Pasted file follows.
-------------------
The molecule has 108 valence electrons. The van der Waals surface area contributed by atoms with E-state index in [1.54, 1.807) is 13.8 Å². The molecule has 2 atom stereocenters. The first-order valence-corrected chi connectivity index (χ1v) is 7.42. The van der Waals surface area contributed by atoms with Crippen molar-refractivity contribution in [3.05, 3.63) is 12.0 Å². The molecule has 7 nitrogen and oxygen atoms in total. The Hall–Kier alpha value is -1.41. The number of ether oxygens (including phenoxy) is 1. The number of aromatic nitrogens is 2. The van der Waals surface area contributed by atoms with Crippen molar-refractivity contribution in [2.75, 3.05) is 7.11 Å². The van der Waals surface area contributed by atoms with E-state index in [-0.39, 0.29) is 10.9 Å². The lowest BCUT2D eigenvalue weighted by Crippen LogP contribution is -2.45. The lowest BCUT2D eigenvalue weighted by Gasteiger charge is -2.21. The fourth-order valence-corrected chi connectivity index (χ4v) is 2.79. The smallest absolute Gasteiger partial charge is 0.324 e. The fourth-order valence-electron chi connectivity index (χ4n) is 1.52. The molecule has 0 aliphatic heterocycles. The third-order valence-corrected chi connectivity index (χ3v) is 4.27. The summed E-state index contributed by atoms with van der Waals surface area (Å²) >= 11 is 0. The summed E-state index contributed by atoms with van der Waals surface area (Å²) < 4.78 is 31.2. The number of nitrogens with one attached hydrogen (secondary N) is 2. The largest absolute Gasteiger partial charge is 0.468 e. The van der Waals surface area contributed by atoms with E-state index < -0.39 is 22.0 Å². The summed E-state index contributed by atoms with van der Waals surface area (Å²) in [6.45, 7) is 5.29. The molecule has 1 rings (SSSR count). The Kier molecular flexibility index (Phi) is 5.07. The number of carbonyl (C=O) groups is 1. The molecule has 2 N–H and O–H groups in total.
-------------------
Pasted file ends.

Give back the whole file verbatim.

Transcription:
The molecule has 108 valence electrons. The van der Waals surface area contributed by atoms with E-state index in [1.54, 1.807) is 13.8 Å². The molecule has 2 atom stereocenters. The first-order valence-corrected chi connectivity index (χ1v) is 7.42. The van der Waals surface area contributed by atoms with Crippen molar-refractivity contribution in [3.05, 3.63) is 12.0 Å². The molecule has 7 nitrogen and oxygen atoms in total. The Hall–Kier alpha value is -1.41. The number of ether oxygens (including phenoxy) is 1. The number of aromatic nitrogens is 2. The van der Waals surface area contributed by atoms with Crippen molar-refractivity contribution in [2.75, 3.05) is 7.11 Å². The van der Waals surface area contributed by atoms with E-state index in [-0.39, 0.29) is 10.9 Å². The lowest BCUT2D eigenvalue weighted by Crippen LogP contribution is -2.45. The lowest BCUT2D eigenvalue weighted by Gasteiger charge is -2.21. The fourth-order valence-corrected chi connectivity index (χ4v) is 2.79. The smallest absolute Gasteiger partial charge is 0.324 e. The fourth-order valence-electron chi connectivity index (χ4n) is 1.52. The molecule has 0 aliphatic heterocycles. The third-order valence-corrected chi connectivity index (χ3v) is 4.27. The summed E-state index contributed by atoms with van der Waals surface area (Å²) >= 11 is 0. The summed E-state index contributed by atoms with van der Waals surface area (Å²) < 4.78 is 31.2. The number of nitrogens with one attached hydrogen (secondary N) is 2. The largest absolute Gasteiger partial charge is 0.468 e. The van der Waals surface area contributed by atoms with E-state index < -0.39 is 22.0 Å². The summed E-state index contributed by atoms with van der Waals surface area (Å²) in [6.45, 7) is 5.29. The molecule has 1 rings (SSSR count). The Kier molecular flexibility index (Phi) is 5.07. The number of carbonyl (C=O) groups is 1. The molecule has 2 N–H and O–H groups in total.